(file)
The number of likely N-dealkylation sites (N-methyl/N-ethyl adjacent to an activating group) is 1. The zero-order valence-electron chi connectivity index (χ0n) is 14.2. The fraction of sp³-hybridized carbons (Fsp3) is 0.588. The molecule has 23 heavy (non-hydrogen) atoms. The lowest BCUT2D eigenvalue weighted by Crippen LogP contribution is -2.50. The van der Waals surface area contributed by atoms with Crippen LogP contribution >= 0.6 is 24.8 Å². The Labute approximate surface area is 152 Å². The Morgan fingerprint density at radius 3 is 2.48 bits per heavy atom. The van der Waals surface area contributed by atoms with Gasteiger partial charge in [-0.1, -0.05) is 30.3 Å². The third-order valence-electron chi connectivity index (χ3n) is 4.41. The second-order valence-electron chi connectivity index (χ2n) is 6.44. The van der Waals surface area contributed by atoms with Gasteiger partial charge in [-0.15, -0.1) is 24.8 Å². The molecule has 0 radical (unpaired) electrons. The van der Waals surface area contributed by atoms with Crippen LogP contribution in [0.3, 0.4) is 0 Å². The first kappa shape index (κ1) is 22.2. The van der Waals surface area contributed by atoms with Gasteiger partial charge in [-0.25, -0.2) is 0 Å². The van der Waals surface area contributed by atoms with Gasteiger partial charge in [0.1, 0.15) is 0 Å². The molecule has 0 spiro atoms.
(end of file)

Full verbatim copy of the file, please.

The number of likely N-dealkylation sites (N-methyl/N-ethyl adjacent to an activating group) is 1. The zero-order valence-electron chi connectivity index (χ0n) is 14.2. The fraction of sp³-hybridized carbons (Fsp3) is 0.588. The molecule has 23 heavy (non-hydrogen) atoms. The lowest BCUT2D eigenvalue weighted by Crippen LogP contribution is -2.50. The van der Waals surface area contributed by atoms with Crippen LogP contribution >= 0.6 is 24.8 Å². The Labute approximate surface area is 152 Å². The Morgan fingerprint density at radius 3 is 2.48 bits per heavy atom. The van der Waals surface area contributed by atoms with Gasteiger partial charge in [-0.1, -0.05) is 30.3 Å². The third-order valence-electron chi connectivity index (χ3n) is 4.41. The second-order valence-electron chi connectivity index (χ2n) is 6.44. The van der Waals surface area contributed by atoms with Gasteiger partial charge in [-0.15, -0.1) is 24.8 Å². The molecule has 0 radical (unpaired) electrons. The van der Waals surface area contributed by atoms with Crippen LogP contribution in [0.3, 0.4) is 0 Å². The first kappa shape index (κ1) is 22.2. The van der Waals surface area contributed by atoms with Gasteiger partial charge in [-0.25, -0.2) is 0 Å². The van der Waals surface area contributed by atoms with Gasteiger partial charge in [0.1, 0.15) is 0 Å². The molecule has 0 spiro atoms.